Another possible factor in the election polling miss that issue polls do not have to worry about is a late shift toward Trump in the few days between final poll releases and Election Night. Such a shift would be unusual — past elections have tended to remain relatively stable in their final stages.

But exit polling indicates that late-deciding voters in some key states, rather than breaking evenly between the candidates, split heavily for Trump. In Michigan, voters who said they’d made up their mind in the last week before the election went for Trump over Clinton by 11 points, compared to an even split among those who reported deciding earlier. In Pennsylvania, voters who decided in the final week went to Trump by a 17-point margin, versus a two-point edge among those who decided previously.

In Wisconsin, where not a single pre-election poll showed Trump ahead, the difference was even more stark: the 14% of voters who said they’d decided in the last week before the election preferred Trump to Clinton by 29 points, while those who decided earlier favored Clinton by a two-point margin.

Not all pollsters saw evidence of such a swing. But regardless, such issues of timing present less of a problem for issue polling, which doesn’t revolve around capturing Americans’ opinions during such a narrowly defined time period as an election campaign. Although some surveys may be planned to coincide with specific dates, such as the State of the Union, in general, there’s not a hard-and-fast deadline after which Americans’ views on an issue stop mattering.

Finally, even polling errors large enough to put horse-race surveys at odds with the results of an election may have less meaningful consequences when it comes to interpreting public opinion. Differences of two points in election surveys can change the outcome, but a two-point difference in opinion on an issue isn’t usually substantial.

HuffPost Pollster’s final aggregate of national polls gave Clinton a 5.3-point lead over Trump. The final tally as of early 2017 put Clinton up 2.1 points in the popular vote, an error of 3.2 points. In horse-race surveys, such a margin can mean the difference between winning and losing. In opinion polls, such a distinction may be far less politically meaningful.

To take one example, Barack Obama’s net approval rating — +16.4 points at the end of his term, per HuffPost Pollster’s aggregate [as of Jan. 3, 2017] — means that he left office on a relative high note, in comparison both to his earlier second-term numbers and to his recent presidential predecessors. That would remain broadly the case if his net approval rating were, instead, 3.2 percentage points lower at +13.2, or, indeed, if it were 3.2 percentage points higher at +19.6.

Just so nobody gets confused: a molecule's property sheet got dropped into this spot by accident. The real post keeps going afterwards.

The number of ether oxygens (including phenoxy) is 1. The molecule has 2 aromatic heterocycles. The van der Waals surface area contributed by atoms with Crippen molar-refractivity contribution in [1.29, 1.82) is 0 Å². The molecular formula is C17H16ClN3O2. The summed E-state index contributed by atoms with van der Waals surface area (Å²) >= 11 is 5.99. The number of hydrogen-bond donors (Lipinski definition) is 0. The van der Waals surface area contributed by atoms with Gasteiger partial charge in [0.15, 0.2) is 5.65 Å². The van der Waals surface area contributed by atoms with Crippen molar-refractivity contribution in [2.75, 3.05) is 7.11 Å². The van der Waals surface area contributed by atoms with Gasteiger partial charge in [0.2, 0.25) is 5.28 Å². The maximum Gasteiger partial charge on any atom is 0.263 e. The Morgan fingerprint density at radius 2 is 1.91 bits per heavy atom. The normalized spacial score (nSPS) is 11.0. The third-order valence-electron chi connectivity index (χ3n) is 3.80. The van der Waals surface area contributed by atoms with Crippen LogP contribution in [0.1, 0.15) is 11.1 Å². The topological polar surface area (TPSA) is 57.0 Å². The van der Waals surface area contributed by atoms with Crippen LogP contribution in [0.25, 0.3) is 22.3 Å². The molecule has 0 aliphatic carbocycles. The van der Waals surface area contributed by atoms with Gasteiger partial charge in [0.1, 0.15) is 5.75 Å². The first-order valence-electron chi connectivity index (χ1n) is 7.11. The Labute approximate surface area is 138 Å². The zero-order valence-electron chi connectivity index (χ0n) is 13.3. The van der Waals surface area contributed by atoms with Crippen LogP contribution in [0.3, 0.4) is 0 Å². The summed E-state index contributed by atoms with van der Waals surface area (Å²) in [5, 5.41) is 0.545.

For another example, a post-election poll from Quinnipiac University found that Americans oppose building a wall along the border with Mexico, one of Donald Trump’s signature policy proposals, by a 13-point margin, with 42% in support and 55% in opposition. If Americans instead opposed such a project by a 9.8-point margin, it would remain reasonable to conclude that such a project would be relatively unpopular.

The very real possibility of such errors, however, serves as a reminder that such results should be treated by readers and pundits as virtually identical. The baseline margin of error of most polls stands around plus-or-minus three percentage points when accounting only for how much the numbers might change due to the random chance of who is selected to participate in the poll, let alone other potential sources for error.

That is a good reason for caution against making too much of any purported shifts in public opinion that amount to just a point or two of variation, and which are just as likely to represent random noise as they are to amount to a notable change. It should also serve as a reminder to be wary of apparent differences in opinion between subgroups, whether it’s Republicans and Democrats, millennials and baby boomers, or white and black Americans. Such groups, which make up only a part of each survey’s population, accordingly carry even higher margins of error.

Challenges for public policy polls

While policy polling may be spared from some of the problems afflicting horse-race polls, they’re also potentially subject to a number of serious issues whose presence should inform the way their results are interpreted.